Sunday, April 18, 2010

Ears in the oceans

On a rocky point at the SW tip of Australia, the Cape Leeuwin lighthouse has warned mariners of the dangerous shoals since the mid-1890s. The light still shines, but today it also serves a less apparent function. From the interpretive signage:

“At ~1000m deep in the ocean, there is a layer of water, called the SOFAR channel, where the speed of sound is at a minimum and sound waves can travel hundreds of kilometers with little loss of signal. A hydro acoustic station is able to record these signals when hydrophones are suspended in the channel.”

P4170019-1 The station monitors a huge part of the world’s oceans (see inset), and is one of a series of stations set up to monitor nuclear explosions and signals from non-explosive sources—earthquakes, volcanic activity, underwater landscapes, shipping noise and even whale songs.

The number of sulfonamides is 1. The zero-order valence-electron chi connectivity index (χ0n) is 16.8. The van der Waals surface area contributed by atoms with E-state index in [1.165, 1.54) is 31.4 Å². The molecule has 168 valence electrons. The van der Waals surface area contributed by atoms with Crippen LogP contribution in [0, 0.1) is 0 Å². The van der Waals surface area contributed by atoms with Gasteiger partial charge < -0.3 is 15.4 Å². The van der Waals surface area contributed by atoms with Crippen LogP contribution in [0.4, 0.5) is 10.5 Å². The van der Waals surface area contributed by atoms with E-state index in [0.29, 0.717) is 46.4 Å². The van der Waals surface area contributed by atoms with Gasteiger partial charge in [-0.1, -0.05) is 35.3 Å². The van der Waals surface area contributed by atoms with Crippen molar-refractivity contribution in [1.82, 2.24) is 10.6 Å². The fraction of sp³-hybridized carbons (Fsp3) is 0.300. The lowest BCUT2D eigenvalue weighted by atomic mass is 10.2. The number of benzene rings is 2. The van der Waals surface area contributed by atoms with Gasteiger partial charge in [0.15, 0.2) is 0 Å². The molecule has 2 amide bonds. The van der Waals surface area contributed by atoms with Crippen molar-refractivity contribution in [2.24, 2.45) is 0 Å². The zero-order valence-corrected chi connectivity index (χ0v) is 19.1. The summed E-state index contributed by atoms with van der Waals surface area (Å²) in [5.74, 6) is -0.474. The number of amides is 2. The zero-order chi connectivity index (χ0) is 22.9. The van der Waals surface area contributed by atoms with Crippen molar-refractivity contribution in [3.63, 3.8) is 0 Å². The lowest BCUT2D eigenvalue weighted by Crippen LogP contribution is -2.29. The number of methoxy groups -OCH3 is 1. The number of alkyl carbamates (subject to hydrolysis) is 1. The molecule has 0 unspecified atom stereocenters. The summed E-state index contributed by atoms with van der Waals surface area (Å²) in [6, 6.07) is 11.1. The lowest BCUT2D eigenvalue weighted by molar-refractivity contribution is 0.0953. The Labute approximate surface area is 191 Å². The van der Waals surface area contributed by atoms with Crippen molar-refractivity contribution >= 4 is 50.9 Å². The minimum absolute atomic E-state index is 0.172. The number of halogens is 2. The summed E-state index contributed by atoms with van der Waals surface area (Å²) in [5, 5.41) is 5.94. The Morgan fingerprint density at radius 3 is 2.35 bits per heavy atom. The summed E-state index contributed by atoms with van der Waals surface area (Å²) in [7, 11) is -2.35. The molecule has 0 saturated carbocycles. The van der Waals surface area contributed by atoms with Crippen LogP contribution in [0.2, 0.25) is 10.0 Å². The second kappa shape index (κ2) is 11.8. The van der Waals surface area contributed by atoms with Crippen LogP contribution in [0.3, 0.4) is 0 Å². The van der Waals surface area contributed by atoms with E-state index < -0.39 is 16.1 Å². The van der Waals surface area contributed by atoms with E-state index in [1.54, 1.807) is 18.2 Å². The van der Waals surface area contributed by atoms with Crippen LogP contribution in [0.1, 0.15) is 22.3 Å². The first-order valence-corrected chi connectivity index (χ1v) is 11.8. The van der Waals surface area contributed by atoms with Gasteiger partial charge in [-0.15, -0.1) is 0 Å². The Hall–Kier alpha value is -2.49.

“The Cape Leeuwin Station comprises an array of three hydrophones, a seabed cable, and a shore facility located in the adjacent National Park. The three hydrophones are located ~114km SW of Cape Leeuwin.”

The waters at this point form the boundary between the Indian Ocean and the Pacific Ocean. The next land mass south is Antarctica.